The 15th meeting of the Conference of the Parties to the Convention on International Trade in Endangered Species (CITES) concluded without providing any trade protections whatsoever for severely depleted Atlantic bluefin tuna and four vulnerable species of sharks – scalloped hammerhead, oceanic white tip, porbeagle and spiny dogfish.
“We cannot continue to empty our oceans without consequence,” said Susan Lieberman, director of international policy for the Pew Environment Group. “The CITES treaty has historically protected species. At this meeting, governments abandoned conservation and chose to protect trade instead. The imperative to safeguard the larger iconic species increases with every catch.”
CITES has listed marine species previously - including seahorses, queen conch, sturgeon and humphead wrasse - although it has traditionally focused more on land-based species including elephants and tigers. This year, however, there were more commercial marine species proposed for protection than at any meeting in the Convention's 35 years.
The shark fin trade - responsible for the killing up to 73 million sharks annually - and global demand for shark meat continue to threaten scalloped hammerhead, oceanic white tip, porbeagle and spiny dogfish sharks. A CITES Appendix II listing would have required countries exporting shark products to ensure that international trade is legal and would not threaten the survival of those species. While the porbeagle proposal was approved in committee by a single-vote margin, CITES delegates rejected all four proposals by the end of the final plenary session.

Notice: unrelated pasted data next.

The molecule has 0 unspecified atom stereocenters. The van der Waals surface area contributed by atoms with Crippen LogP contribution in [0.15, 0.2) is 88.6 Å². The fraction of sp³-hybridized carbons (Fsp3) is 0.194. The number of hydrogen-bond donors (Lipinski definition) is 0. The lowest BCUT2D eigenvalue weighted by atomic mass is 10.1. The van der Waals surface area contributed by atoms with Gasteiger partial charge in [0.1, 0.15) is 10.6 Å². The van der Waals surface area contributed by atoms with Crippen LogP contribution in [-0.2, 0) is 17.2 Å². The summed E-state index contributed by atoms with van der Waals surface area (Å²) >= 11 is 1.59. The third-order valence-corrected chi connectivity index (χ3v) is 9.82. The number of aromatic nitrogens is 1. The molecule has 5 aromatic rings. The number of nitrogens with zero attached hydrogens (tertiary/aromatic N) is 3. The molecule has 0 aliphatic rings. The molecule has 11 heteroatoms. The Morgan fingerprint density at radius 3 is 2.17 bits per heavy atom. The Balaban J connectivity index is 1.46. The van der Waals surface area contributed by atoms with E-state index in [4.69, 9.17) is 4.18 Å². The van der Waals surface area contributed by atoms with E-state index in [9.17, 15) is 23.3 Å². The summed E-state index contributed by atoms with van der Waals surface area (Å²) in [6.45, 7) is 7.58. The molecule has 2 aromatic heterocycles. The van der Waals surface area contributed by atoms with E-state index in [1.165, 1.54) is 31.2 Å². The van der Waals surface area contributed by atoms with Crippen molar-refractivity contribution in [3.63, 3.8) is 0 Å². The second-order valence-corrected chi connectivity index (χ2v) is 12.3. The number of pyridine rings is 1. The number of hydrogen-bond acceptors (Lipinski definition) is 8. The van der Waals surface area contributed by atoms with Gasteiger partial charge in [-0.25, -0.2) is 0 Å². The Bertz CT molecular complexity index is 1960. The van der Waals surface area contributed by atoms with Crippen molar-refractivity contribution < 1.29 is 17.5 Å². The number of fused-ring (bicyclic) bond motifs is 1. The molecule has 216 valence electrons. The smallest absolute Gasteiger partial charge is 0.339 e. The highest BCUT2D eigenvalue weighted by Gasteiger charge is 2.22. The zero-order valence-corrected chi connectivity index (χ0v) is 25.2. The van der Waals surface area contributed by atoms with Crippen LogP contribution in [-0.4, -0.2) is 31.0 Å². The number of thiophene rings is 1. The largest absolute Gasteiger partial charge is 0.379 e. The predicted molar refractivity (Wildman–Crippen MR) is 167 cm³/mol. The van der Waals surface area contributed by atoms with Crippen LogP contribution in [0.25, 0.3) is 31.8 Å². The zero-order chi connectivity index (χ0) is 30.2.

“Despite fast declining populations of the ocean's apex predators, CITES government delegates turned a blind eye to science,” said Matt Rand, director of global shark conservation for the Pew Environment Group. “Four threatened species of sharks were refused protections even though the evidence of international trade's harmful effects was plentiful. Inaction can and will set these sharks on a course toward total population collapse.”
CITES delegates had the opportunity to prohibit all international trade in bluefin tuna, but they rejected the Appendix I proposal. Overfishing, illegal fishing and the growing demand for high-end raw bluefin as sushi and sashimi has fueled increased catches, further depleting this shrinking population. CITES received reports that the science is undeniable that the Atlantic bluefin tuna qualifies for the highest level of protection, but the governments voted against the bluefin proposal.
In the wake of last week's failed attempt at CITES to prohibit international trade in bluefin tuna, the Pew Environment Group today will launch a new campaign to protect breeding populations of bluefin in the Gulf of Mexico - the fish's only known spawning ground in the western Atlantic Ocean.